Sunday, June 28, 2009

Eat your veggies!

A few months ago I did a post on our CSA (Community Supported Agriculture) farm, which is one of the best things we have discovered in our little town of Leuven. CSA's are definitely not a uniquely Belgian phenomenon - the concept originally started in Germany, and the US is now the frontrunner with the most farms. The idea is that members buy into the farm at the beginning of the year, and then share all produce throughout the year. We're not sure how many of these exist in Belgium, but we've been told not very many, so we're very lucky to be only 10 minutes by bike from one of them.

The productivity of the farm has been hugely impressive. We've been getting fresh salad greens since March, and at this time of the year we can barely keep up. Here's this week's haul (our farm is pick-your-own, many others deliver boxes every week):
- two different types of lettuce
- kohlrabi
- cabbage
- swiss chard
- radishes
- zucchini
- broccoli
- spinach
- dill

There are also sugar snap peas, but we still have some left over from last week, and new beans which we didn't have time to pick. And some late strawberries, although we've had our fill already. Oh, and the cherries we picked never made it home... Next week the new potatoes will be harvested already!

There are also chickens on the farm so we can buy fresh eggs, and last week we found out that the sheep that are grazing under the cherry trees, who we first met as little lambs in March, will be part of the offerings in the fall. Tom (our farmer) wants to keep a "pick your own" theme for that as well, though we're not quite sure how that's going to work yet.

Tuesday, June 16, 2009

Beth Chatto Gardens , Essex

For a gardener, Beth Chatto has achieved some incredible things. Her name is regularly included in the lists of most influential landscape designers of the 20th/21st century, she has lectured around the world, received 10 consecutive Gold Medals at Chelsea, and was bestowed the highest award by the Royal Horticultural Society, the Victoria Medal of Honour. Not bad for someone who has only ever gardened in her own backyard.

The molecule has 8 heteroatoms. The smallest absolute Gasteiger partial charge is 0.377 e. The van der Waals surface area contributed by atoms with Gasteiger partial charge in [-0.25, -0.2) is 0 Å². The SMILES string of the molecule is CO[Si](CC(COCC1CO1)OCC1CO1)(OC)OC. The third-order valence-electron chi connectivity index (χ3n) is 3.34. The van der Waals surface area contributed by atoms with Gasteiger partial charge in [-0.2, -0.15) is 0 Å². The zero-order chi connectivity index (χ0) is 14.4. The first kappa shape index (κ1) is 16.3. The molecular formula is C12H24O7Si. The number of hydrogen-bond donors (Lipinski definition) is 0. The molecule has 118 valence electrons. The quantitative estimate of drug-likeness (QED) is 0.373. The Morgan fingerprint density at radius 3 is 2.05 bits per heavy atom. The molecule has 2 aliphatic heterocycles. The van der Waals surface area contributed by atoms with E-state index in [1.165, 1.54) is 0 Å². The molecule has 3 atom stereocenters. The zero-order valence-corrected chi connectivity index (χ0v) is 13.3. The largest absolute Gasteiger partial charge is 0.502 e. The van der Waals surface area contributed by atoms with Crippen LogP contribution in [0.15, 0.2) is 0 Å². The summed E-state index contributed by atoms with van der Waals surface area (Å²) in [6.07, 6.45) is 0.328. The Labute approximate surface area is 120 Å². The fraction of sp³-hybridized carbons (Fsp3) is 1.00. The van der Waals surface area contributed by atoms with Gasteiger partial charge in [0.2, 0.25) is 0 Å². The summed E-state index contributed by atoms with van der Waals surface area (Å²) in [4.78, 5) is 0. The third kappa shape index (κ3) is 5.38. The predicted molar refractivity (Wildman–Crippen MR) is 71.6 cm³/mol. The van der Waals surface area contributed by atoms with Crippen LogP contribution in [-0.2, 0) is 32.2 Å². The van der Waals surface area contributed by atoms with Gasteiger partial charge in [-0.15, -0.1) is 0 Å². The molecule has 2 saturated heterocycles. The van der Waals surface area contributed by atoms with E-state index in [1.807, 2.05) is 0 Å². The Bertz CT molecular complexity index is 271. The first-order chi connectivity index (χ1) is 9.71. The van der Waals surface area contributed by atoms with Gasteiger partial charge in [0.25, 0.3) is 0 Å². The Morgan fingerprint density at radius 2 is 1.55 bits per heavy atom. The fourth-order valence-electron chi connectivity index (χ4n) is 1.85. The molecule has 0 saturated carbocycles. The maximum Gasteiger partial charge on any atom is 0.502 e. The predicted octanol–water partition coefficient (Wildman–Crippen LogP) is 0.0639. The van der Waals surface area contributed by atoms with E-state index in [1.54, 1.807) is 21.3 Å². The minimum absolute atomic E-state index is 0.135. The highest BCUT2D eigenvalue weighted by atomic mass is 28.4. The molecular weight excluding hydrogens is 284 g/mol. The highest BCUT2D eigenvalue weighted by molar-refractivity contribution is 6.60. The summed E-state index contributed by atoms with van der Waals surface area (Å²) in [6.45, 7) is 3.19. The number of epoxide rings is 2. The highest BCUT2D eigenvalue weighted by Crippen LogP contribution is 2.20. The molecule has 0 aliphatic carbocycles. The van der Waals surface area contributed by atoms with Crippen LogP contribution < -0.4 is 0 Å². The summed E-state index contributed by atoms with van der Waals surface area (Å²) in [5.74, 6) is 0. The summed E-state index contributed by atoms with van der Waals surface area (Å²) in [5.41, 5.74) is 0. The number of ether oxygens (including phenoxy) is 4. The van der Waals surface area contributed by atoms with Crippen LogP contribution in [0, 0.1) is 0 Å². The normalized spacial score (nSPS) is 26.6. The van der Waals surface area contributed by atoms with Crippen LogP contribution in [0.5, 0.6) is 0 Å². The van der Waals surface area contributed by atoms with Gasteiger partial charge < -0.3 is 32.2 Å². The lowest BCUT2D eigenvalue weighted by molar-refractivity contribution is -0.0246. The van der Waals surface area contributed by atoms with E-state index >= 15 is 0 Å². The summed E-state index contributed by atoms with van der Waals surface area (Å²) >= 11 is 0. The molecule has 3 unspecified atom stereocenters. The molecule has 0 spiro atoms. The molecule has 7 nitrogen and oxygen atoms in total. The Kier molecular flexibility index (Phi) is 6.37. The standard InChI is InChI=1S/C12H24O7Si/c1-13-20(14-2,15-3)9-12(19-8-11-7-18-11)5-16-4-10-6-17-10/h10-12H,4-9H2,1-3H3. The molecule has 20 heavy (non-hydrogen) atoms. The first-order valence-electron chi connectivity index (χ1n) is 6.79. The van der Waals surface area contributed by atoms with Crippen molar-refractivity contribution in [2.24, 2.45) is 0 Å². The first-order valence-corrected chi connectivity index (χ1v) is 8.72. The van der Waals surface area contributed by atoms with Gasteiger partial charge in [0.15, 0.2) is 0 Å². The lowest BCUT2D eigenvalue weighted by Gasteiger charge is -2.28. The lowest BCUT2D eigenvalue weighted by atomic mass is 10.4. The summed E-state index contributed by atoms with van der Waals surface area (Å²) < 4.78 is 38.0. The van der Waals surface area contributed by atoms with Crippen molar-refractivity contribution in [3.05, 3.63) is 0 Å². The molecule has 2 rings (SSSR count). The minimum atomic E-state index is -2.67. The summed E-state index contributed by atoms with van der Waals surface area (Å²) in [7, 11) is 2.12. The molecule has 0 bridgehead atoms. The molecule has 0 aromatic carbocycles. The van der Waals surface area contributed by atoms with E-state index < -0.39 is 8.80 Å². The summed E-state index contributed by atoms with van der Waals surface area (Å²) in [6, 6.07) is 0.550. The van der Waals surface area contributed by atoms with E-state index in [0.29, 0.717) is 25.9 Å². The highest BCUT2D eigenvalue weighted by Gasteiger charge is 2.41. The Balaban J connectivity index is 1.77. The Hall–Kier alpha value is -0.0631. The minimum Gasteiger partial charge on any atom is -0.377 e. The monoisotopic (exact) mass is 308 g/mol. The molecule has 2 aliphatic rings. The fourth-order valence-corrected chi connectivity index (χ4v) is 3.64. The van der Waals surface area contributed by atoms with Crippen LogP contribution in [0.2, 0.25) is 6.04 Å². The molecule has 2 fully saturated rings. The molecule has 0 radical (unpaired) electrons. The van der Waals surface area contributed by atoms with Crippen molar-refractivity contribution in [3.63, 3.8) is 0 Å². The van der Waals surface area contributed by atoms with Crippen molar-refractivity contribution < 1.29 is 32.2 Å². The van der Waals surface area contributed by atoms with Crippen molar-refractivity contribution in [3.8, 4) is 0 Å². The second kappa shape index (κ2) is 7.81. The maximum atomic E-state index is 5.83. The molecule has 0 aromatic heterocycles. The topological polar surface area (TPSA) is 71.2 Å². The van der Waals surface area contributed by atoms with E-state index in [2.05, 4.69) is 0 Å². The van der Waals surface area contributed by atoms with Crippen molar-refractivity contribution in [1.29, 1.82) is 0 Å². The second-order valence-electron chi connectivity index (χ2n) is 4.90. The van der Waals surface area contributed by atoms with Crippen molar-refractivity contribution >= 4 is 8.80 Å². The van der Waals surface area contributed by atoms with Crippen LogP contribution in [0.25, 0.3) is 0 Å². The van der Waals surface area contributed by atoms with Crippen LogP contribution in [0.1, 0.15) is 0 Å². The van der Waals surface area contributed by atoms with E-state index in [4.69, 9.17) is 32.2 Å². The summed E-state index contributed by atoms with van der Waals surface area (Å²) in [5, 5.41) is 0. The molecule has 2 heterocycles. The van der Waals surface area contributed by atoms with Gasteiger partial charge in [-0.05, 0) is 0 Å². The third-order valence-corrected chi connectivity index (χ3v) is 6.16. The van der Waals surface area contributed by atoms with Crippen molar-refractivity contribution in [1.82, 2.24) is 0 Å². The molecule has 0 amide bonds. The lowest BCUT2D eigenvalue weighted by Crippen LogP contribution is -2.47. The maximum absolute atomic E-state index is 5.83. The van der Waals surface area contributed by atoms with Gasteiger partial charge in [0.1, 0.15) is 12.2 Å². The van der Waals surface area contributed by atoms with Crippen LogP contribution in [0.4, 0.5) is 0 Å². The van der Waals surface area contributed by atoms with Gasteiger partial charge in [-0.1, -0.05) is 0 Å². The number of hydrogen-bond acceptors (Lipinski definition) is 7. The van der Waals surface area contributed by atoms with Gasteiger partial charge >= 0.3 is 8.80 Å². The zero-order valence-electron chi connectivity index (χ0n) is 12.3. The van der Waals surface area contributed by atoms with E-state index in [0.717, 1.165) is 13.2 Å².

Now a pilgrimage site for thousands of gardeners, 50 years ago her 'backyard' (it's a few acres) was neglected land allowed to grow wild because the soil was deemed unsuitable for farming. Inspired by her husband’s interest in the origins of plants and their visits to many wild plant habitats, she set about transforming the garden. Given the challenges of the site, the most important principle she adopted was ‘right plant for the right place’. While this may not seem particularly revolutionary to us now, it was in her time, when everyone was growing the same standard roses, delphiniums and foxgloves anywhere and everywhere. This unique approach and the inspiring results brought her fame and recognition in the gardening world. Of course, she also wrote a few books along the way and started a nursery business.
Visiting the Beth Chatto Gardens was definitely the highlight of our garden trip to Essex. The gardens are impressive for many reasons, but especially because of the extreme range of natural habitats that exist in a relatively small area. The most famous section is probably the non-irrigated, dry gravel garden where a surprising variety of plants flourish, many of which I would have never thought could even survive such dry conditions. This area was actually a bit smaller than I expected (given that she's written a whole book dedicated to it), but not less amazing.
Past the gravel garden, the entrance to the garden proper is underneath a huge, ancient oak tree. From the hot, exposed gravel section, stepping underneath the shade of the tree and into the main garden area is like stepping into a green oasis. The garden runs along a natural valley where three large, interconnected ponds have been created. Everything is incredibly green and lush, with the ponds surrounded by large-leaved plants and bold grasses. This was my favourite area - I probably could have sat there for hours just staring.
If you continue past the last pond and a reservoir, you arrive at the woodland garden. Shaded by some impressive, very tall trees, the woodland garden floor is completely packed with plants, many of which I didn't know but all of which were thriving. I loved this area because it was more relaxed in character (less gardened) which fitted perfectly with its woodland setting . In between the woodland and water gardens there are also some more traditional garden beds, with many interesting plant selections and combinations.